• date-related SQL function that allow Superset to fetch different time granularities when running time-series queries
  • whether the engine supports subqueries. If false, Superset may run 2-phase queries to compensate for the limitation
  • methods around processing logs and inferring the percentage of completion of a query
  • technicalities as to how to handle cursors and connections if the driver is not standard DBAPI

Beyond the SQLAlchemy connector, it’s also possible, though much more involved, to extend Superset and write your own connector. The only example of this at the moment is the Druid connector, which is getting superseded by Druid’s growing SQL support and the recent availability of a DBAPI and SQLAlchemy driver. If the database you are considering integrating has any kind of of SQL support, it’s probably preferable to go the SQLAlchemy route. Note that for a native connector to be possible the database needs to have support for running OLAP-type queries and should be able to things that are typical in basic SQL:

  • aggregate data
  • apply filters
  • apply HAVING-type filters
  • be schema-aware, expose columns and types

Does Superset offer a public API?

Yes, a public REST API, and the surface of that API formal is expanding steadily. You can read more about this API and interact with it using Swagger here.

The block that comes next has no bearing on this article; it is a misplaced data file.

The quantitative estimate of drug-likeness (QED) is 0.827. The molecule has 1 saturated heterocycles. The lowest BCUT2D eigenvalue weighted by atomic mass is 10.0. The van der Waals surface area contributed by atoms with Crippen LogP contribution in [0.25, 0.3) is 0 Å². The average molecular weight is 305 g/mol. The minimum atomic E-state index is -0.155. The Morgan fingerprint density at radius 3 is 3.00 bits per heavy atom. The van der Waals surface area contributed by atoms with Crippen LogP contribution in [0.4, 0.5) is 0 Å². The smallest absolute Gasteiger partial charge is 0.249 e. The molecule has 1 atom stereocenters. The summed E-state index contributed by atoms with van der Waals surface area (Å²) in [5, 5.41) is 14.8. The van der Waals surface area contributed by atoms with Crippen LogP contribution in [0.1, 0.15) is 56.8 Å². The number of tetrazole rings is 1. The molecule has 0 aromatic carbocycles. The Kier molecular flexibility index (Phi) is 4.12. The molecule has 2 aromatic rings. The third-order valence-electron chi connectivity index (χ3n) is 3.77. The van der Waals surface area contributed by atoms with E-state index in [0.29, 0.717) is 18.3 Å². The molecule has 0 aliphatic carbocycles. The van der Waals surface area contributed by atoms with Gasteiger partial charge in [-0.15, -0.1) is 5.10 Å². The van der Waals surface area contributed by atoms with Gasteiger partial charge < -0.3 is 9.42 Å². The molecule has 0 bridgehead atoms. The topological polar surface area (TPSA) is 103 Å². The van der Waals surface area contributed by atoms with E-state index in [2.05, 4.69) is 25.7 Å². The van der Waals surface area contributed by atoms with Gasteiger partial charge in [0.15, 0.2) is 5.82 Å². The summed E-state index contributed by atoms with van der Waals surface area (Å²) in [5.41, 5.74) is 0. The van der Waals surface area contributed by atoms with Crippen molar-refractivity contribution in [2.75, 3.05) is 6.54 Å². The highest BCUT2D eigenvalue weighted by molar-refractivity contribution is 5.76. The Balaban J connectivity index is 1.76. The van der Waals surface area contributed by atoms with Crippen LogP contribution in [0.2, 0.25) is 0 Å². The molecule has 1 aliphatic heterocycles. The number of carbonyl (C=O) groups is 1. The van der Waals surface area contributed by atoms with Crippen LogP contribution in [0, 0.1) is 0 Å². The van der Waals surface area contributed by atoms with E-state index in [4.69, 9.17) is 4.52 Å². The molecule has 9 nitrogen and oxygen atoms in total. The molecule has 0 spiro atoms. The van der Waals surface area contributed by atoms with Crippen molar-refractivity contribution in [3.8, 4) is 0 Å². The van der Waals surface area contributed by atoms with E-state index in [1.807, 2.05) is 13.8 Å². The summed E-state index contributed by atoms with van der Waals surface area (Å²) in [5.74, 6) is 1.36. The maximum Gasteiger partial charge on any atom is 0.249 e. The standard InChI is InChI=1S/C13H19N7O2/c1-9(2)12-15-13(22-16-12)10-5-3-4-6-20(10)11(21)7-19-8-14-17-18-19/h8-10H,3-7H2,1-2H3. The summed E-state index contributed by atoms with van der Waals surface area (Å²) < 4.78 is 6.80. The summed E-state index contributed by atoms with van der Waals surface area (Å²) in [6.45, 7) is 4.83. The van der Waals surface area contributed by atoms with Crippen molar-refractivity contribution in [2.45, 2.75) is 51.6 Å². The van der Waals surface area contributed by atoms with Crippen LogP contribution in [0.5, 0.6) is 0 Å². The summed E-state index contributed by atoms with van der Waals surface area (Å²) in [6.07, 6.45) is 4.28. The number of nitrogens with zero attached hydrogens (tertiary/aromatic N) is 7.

Some of the original vision for the collection of endpoints under /api/v1 was originally specified in SIP-17 and constant progress has been made to cover more and more use cases.

The API available is documented using Swagger and the documentation can be made available under /swagger/v1 by enabling the following flag in superset_config.py:

FAB_API_SWAGGER_UI = True

There are other undocumented [private] ways to interact with Superset programmatically that offer no guarantees and are not recommended but may fit your use case temporarily:

  • using the ORM (SQLAlchemy) directly
  • using the internal FAB ModelView API (to be deprecated in Superset)
  • altering the source code in your fork

What Does Hours Offset in the Edit Dataset view do?

In the Edit Dataset view, you can specify a time offset. This field lets you configure the number of hours to be added or subtracted from the time column. This can be used, for example, to convert UTC time to local time.